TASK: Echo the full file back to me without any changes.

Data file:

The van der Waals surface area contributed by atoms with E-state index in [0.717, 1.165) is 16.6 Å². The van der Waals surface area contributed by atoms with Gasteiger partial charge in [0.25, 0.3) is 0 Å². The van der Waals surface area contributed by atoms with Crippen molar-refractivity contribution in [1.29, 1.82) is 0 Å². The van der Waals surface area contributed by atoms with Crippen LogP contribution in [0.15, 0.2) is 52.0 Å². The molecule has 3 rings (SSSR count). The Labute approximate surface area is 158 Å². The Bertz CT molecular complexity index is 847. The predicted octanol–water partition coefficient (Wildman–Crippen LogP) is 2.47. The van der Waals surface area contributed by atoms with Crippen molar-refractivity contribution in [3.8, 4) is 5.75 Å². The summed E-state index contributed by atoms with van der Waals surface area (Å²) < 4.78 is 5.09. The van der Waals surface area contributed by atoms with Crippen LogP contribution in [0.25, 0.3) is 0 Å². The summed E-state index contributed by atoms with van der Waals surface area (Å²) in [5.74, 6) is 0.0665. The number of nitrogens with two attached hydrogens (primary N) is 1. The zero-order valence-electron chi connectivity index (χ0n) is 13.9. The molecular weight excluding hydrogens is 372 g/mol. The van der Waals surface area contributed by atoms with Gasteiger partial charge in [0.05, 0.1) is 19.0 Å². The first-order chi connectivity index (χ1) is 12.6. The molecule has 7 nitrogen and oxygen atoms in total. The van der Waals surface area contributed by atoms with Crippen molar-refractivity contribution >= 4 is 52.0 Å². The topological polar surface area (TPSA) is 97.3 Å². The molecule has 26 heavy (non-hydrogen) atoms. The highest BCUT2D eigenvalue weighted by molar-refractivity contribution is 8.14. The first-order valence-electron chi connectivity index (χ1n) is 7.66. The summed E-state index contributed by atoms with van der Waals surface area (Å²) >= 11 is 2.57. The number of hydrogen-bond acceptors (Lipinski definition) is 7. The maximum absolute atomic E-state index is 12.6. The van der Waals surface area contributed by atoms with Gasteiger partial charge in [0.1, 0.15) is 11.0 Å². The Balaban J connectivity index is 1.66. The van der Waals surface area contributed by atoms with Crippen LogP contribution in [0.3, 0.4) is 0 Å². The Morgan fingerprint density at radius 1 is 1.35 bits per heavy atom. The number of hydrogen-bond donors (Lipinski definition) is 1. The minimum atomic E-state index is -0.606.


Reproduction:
The van der Waals surface area contributed by atoms with E-state index in [0.717, 1.165) is 16.6 Å². The van der Waals surface area contributed by atoms with Gasteiger partial charge in [0.25, 0.3) is 0 Å². The van der Waals surface area contributed by atoms with Crippen molar-refractivity contribution in [1.29, 1.82) is 0 Å². The van der Waals surface area contributed by atoms with Crippen LogP contribution in [0.15, 0.2) is 52.0 Å². The molecule has 3 rings (SSSR count). The Labute approximate surface area is 158 Å². The Bertz CT molecular complexity index is 847. The predicted octanol–water partition coefficient (Wildman–Crippen LogP) is 2.47. The van der Waals surface area contributed by atoms with Crippen molar-refractivity contribution in [3.8, 4) is 5.75 Å². The summed E-state index contributed by atoms with van der Waals surface area (Å²) < 4.78 is 5.09. The van der Waals surface area contributed by atoms with Crippen LogP contribution in [0.25, 0.3) is 0 Å². The summed E-state index contributed by atoms with van der Waals surface area (Å²) in [5.74, 6) is 0.0665. The number of nitrogens with two attached hydrogens (primary N) is 1. The zero-order valence-electron chi connectivity index (χ0n) is 13.9. The molecular weight excluding hydrogens is 372 g/mol. The van der Waals surface area contributed by atoms with Gasteiger partial charge in [0.05, 0.1) is 19.0 Å². The first-order chi connectivity index (χ1) is 12.6. The molecule has 7 nitrogen and oxygen atoms in total. The van der Waals surface area contributed by atoms with Crippen molar-refractivity contribution >= 4 is 52.0 Å². The topological polar surface area (TPSA) is 97.3 Å². The molecule has 26 heavy (non-hydrogen) atoms. The highest BCUT2D eigenvalue weighted by molar-refractivity contribution is 8.14. The first-order valence-electron chi connectivity index (χ1n) is 7.66. The summed E-state index contributed by atoms with van der Waals surface area (Å²) >= 11 is 2.57. The number of hydrogen-bond acceptors (Lipinski definition) is 7. The maximum absolute atomic E-state index is 12.6. The van der Waals surface area contributed by atoms with Gasteiger partial charge in [0.1, 0.15) is 11.0 Å². The Balaban J connectivity index is 1.66. The van der Waals surface area contributed by atoms with Crippen LogP contribution in [0.3, 0.4) is 0 Å². The Morgan fingerprint density at radius 1 is 1.35 bits per heavy atom. The number of hydrogen-bond donors (Lipinski definition) is 1. The minimum atomic E-state index is -0.606.